A lobster boat motors out of Portland Harbor at dawn on Thursday, Sept. 15, 2022. Troy R. Bennett | BDN **file, lobster, lobstering, lobsterman, lobster fishing** Credit: Troy R. Bennett / b

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Maine lobstermen claim they are being unfairly targeted regarding whale entanglements. Recent   NOAA data shows that 84 large whales were found entangled on the east coast of the U.S. in the last three years. Eleven were traced back to a specific fishery. Seven were documented entangled in Maine purple-marked lobster gear on them. Three of those whales were humpbacks and four were minkes. The data also shows that three large whales had Massachusetts’s gear on them and one had Canadian gear on it. The majority of the entanglements were from Maine lobster gear, which has the most fixed fishing gear of any fleet on the east coast.

These entanglements are accidental. No lobsterman wants to harm or kill a whale. As a former sternman, I know how special the ocean is to fishermen. Lobstermen respect the ocean and know that being in Nature every day is an exceptional way to make a living.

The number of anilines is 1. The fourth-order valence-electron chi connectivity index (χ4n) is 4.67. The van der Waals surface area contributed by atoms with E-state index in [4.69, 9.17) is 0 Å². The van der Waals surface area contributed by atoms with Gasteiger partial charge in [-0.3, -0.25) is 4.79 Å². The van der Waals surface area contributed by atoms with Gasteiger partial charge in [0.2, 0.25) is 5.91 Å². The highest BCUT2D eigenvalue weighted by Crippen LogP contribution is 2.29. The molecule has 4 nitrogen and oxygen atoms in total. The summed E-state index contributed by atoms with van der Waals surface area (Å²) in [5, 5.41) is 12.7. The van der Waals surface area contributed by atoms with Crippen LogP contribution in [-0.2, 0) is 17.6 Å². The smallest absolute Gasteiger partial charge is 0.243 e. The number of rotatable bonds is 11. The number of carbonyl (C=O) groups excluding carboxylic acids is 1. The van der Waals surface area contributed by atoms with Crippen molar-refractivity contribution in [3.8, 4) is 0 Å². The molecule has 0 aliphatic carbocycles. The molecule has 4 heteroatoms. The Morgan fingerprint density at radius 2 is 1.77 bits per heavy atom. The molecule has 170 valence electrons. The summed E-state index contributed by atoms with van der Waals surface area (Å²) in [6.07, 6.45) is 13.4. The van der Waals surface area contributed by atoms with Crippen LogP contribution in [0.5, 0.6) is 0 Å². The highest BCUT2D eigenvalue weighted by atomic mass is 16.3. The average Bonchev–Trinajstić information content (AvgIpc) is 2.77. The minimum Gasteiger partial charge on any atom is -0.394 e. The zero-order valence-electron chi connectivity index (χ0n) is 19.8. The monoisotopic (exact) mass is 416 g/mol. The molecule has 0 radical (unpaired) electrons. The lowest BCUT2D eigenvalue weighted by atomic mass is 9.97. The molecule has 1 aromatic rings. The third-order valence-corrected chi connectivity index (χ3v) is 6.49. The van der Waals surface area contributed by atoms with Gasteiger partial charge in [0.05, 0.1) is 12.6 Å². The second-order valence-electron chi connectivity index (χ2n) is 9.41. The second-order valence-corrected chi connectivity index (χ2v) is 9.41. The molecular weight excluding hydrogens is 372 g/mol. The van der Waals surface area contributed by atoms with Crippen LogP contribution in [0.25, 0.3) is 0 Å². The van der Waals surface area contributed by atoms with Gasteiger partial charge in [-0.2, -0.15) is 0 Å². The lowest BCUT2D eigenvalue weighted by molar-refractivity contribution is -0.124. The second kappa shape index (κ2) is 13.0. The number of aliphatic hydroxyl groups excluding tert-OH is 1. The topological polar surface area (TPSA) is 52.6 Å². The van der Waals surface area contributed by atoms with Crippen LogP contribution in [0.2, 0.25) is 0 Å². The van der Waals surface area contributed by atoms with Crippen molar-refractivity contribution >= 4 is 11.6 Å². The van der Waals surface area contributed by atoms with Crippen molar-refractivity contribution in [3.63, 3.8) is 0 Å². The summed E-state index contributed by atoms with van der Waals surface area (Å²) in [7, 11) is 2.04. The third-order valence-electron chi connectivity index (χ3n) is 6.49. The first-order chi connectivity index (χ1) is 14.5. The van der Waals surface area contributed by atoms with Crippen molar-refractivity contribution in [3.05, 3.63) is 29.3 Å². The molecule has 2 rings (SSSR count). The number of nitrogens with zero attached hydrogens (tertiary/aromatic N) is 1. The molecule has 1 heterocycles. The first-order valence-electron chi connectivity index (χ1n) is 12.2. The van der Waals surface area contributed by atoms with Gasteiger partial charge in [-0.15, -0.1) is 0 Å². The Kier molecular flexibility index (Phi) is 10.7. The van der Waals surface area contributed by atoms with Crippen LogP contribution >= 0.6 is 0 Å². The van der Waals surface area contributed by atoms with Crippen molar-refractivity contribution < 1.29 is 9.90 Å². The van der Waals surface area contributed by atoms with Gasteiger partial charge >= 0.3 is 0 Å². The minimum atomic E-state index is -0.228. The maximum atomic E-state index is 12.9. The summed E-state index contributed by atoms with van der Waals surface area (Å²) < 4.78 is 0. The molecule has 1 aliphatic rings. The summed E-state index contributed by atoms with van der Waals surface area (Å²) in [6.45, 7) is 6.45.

While accidental entanglement persists it can be prevented. Fortunately, there are solutions so that Maine lobstermen can prevent future accidents. On-demand fishing gear can dramatically reduce the risk of large whale entanglement and is currently being fished commercially in Canada. The new omnibus law allocates money to make on-demand gear a reality and provide it to lobstermen free of charge. Maine lobstermen should demand that this accident-preventing tool be made available as soon as possible.

Large whales are being entangled wherever there are end lines in the ocean, particularly in Maine.

Bill McWeeny

Maine Coalition for North Atlantic Right Whales